Training Tips 101: Shot Groups

Nothing….and we mean nothing beats a day at the range!  As you continue to hone in on your marksmanship skills, one thing that you may want to do to assess your progress is to try and shoot for tighter and tighter shot groups.  Tight shot groups may be a clear indication of your proficiency with your firearm (all other things being equal).

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For the uninitiated, shot groups indicate the spread of shots on your target. The closer the holes in the target are to each other, the “tighter” the group.  The tighter the shot group, the better the shooting session!  If you own a gun…chances are you want to always get better at shooting it.  In this case shooting for tight shot groups may be one very simple way of getting better.

The most important key to producing better shot groups can be summed up in one word: Consistency.  Most importantly you want to make sure that your shooting techniques (stance, grip, trigger control, follow-thru, breath control, etc.)  remain consistent.  This will ensure that shooter error is eliminated as much as possible (assuming you can actually shoot!!!). Next….for consistency you want to make sure the firearm you are using remains consistent.  For example, you don’t want to use your Springfield XDs to get better with your Sig P238. Remain consistent.  You also want to ensure that range conditions, ammunition loads, and distances remain constant as well.  Consistency is key!

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Interestingly enough, PSA does not want shooting for groups to start with sending copious amounts of lead down range.  Actually, at PSA we teach our students to start with dry-firing drills.  Starting here will help you build a consistent trigger pull.  The shortcomings of your trigger pull will most definitely be identified in this phase of training and you can correct them without spending tons of money at the range.  During these practice drills, you can simply use a white sheet of paper, or a plain wall.  You don’t need an aiming point, just focus correctly on your front sight and your sight picture and squeeze.  If the front sight is disturbed, then you need to practice until it’s not.  Once this occurs you can head to the range to continue your training.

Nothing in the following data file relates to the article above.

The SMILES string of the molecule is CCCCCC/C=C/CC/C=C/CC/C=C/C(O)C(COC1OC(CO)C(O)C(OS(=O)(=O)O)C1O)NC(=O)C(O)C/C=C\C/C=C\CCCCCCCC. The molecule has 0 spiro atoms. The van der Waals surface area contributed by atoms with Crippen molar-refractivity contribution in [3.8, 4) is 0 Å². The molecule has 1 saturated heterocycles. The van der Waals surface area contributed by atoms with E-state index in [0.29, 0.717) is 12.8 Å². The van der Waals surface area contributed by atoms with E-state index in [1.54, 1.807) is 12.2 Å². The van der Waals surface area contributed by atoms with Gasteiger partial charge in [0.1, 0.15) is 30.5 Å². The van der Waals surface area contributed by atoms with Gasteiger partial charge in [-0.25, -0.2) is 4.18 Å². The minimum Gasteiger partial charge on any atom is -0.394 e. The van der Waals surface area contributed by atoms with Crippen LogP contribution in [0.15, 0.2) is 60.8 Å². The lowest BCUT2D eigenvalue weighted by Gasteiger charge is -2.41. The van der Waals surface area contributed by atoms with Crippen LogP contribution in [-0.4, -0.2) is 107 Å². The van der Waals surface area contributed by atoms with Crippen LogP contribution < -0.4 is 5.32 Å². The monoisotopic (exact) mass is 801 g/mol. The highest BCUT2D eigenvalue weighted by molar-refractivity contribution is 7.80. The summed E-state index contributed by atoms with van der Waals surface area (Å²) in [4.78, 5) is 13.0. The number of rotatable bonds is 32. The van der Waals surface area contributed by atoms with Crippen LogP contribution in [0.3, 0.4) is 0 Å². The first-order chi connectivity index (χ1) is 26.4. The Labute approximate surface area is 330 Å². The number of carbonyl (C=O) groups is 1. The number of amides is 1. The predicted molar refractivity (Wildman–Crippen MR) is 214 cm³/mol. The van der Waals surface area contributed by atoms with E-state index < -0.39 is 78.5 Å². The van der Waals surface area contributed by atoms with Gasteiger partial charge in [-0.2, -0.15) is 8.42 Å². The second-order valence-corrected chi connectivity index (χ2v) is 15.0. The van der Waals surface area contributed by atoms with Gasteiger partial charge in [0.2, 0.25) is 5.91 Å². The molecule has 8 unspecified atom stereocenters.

Initially, distances should be close (like 2-3 yards).  This will also help to focus on making sure that the techniques remain consistent from previous training sessions.  Make sure that the aiming point is just slightly visible under the front sight after you have a good sight picture.  Remember guys….we aren’t trying to shoot the aiming point off of the paper.  What you are looking for is the distance between shots.  Ideally, shots should touch each other (wherever they may land on the paper).  When you can consistently place shots that touch each other (strings of 5 or 7 shots is common), then you can back the target up (we suggest one yard at a time).   Understand guys…this isn’t a one session training.  You will have to consistently practice to get better!!

The best thing about shooting for groups is that if you remain consistent you will not only push yourself to get better, more proficient, and more effective with your firearm, but you can have tons of shooting fun too!!!

***  If you are unfamiliar with firearms and/or their accessories, and want to learn more, PSA strongly suggests that you find, enroll, and attend a comprehensive and reputable firearms safety course. Firearms safety is all of OUR responsibility.  

We want to thank you for taking out the time to stop by our lane at the shooting range!!  We hope that you enjoyed your stay and hope that you stop back by early and often to catch up on all PSA updates!  We truly hope that we were able to hit the target, and if you ever have any questions please don’t hesitate to shoot them our way!!  We look forward to shooting the breeze with you soon again!!

And as always….remember to watch your six and stay low!!!

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